While it’s heartening to see young people still dressing in a Goth style, are these kids in their floppy black hats and crucifixes “real” Goths? The debate over Nu Goth has been taking place for a few years now, a weird conversation really, given the misuse of “nu” to denote a resurgence of something that never really went away. But while old school (trad) Goths will point out that they’ve never stopped being Goth, for a few years there, the acknowledgement and interest in Goth fell from the mainstream – which is to say that mainstream fashion, for one or two years, didn’t trot out black clothes for fall and go, “Ooh, look! Spooky!”
Style is the collision point between our fantasies of who we are, the larger realities we live with and the way we are perceived by others.
As much as I appreciate the sincerity and empowerment behind style campaigns like #fuckflattering or “I wear what I want”, I almost always find the idea disingenuous. We don’t always wear what we want, because of various extenuating forces, and if we do, we’re seldom aware of the message we’re sending out to others via our choice of garments.
That’s not a bad thing – more power to the person who can go through life giving no shits about how they present themselves. But for most people, their first impression of others is intrinsically linked with appearance, especially clothing. Which is to say – every outfit is a complex story about the wearer, a story with a different plot based on who’s interpreting the information provided.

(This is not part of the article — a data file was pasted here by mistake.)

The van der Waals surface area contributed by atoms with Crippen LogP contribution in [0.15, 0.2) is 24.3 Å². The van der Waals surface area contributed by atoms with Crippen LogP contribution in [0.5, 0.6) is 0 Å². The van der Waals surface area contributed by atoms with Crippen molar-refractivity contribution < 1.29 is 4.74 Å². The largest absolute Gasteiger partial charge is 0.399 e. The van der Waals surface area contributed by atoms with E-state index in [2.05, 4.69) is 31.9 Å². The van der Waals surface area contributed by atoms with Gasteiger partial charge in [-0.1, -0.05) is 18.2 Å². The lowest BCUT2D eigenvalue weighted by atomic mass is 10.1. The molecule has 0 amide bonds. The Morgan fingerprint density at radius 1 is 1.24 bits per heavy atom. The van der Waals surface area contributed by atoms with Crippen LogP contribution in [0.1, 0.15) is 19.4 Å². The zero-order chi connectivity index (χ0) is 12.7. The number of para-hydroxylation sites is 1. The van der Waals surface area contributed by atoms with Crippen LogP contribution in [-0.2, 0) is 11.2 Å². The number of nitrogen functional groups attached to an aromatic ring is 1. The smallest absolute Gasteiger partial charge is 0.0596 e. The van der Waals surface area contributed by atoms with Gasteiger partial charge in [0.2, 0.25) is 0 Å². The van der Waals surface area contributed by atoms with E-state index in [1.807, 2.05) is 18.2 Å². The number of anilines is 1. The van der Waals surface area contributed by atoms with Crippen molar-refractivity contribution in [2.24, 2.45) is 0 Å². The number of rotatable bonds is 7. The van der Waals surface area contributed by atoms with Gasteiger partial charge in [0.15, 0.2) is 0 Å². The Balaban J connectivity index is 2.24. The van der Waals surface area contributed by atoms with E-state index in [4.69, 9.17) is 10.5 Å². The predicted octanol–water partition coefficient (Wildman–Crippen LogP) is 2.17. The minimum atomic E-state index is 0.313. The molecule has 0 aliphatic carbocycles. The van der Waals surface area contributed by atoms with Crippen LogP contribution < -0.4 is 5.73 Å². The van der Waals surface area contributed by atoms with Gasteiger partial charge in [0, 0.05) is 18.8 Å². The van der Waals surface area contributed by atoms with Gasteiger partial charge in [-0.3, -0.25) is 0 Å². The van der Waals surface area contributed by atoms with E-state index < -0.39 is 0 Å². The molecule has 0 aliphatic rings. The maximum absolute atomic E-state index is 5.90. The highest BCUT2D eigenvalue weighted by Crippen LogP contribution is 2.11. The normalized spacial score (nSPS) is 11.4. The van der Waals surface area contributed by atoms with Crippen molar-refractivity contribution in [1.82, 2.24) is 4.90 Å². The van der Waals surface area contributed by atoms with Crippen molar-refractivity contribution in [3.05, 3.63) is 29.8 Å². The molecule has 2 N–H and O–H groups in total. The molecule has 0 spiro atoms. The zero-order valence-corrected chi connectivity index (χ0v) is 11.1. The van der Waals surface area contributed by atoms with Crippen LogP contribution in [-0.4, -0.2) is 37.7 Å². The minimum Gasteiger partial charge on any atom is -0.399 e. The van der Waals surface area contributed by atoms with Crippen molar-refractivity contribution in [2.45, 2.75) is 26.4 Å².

This is the basic premise of Cintra Wilson’s Fear and Clothing: Unbuckling American Style in which the fashion and culture writer, known for her witty, occasionally caustic snark, travels across the US, documenting regional style. From the colourful clothes in Miami to the all-black enclaves of artists and other alternative types in coastal towns like New York and San Francisco, to the power dressing of DC or the celebratory, over the top hats at the Kentucky derby, Wilson examines the cultural factors that create definitive local style.
Alright hipsters, enough is enough. I don’t care if it’s art. I don’t care if it’s all adorably cute… y’all really need to stop with the crocheting/knitting of unnecessary items and find a new hobby.
I get it. When you first learn a craft, especially a yarn craft, you’re so excited to make things that you soon have a plethora of scarves, mittens and sweaters. And probably blankets. More than you could ever need. And after you’ve gifted everyone you know with knitted goods, after you’ve yarn-bombed entire parks (for the love of all that is holy, people, stop putting sweaters on trees!), and you still just can’t stop knitting, even though every stitch sends a burning twitch up your arm because you’ve given yourself carpal tunnel syndrome… you think to yourself, why not? Why NOT crochet shorts for men? Or an entire kitchen? Or massive food-shaped headgear? Look at you, you’re like a twee hipster version of Madame DuFarge.